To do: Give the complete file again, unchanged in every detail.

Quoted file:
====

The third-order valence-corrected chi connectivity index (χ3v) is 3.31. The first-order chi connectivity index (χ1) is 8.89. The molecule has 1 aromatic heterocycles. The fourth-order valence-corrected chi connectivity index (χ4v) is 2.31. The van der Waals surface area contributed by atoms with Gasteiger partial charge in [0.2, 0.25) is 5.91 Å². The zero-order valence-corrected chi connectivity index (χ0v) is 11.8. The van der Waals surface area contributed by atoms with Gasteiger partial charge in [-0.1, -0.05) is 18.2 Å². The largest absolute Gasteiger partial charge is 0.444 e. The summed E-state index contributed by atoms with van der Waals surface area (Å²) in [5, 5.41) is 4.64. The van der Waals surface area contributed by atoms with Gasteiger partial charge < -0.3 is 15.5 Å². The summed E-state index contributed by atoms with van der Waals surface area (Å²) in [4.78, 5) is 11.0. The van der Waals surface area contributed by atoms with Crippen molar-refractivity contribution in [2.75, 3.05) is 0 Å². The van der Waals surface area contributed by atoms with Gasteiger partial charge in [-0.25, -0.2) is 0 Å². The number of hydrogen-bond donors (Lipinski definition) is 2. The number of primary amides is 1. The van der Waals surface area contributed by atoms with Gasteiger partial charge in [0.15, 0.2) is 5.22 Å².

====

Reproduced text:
The third-order valence-corrected chi connectivity index (χ3v) is 3.31. The first-order chi connectivity index (χ1) is 8.89. The molecule has 1 aromatic heterocycles. The fourth-order valence-corrected chi connectivity index (χ4v) is 2.31. The van der Waals surface area contributed by atoms with Gasteiger partial charge in [0.2, 0.25) is 5.91 Å². The zero-order valence-corrected chi connectivity index (χ0v) is 11.8. The van der Waals surface area contributed by atoms with Gasteiger partial charge in [-0.1, -0.05) is 18.2 Å². The largest absolute Gasteiger partial charge is 0.444 e. The summed E-state index contributed by atoms with van der Waals surface area (Å²) in [5, 5.41) is 4.64. The van der Waals surface area contributed by atoms with Gasteiger partial charge < -0.3 is 15.5 Å². The summed E-state index contributed by atoms with van der Waals surface area (Å²) in [4.78, 5) is 11.0. The van der Waals surface area contributed by atoms with Crippen molar-refractivity contribution in [2.75, 3.05) is 0 Å². The van der Waals surface area contributed by atoms with Gasteiger partial charge in [-0.25, -0.2) is 0 Å². The number of hydrogen-bond donors (Lipinski definition) is 2. The number of primary amides is 1. The van der Waals surface area contributed by atoms with Gasteiger partial charge in [0.15, 0.2) is 5.22 Å².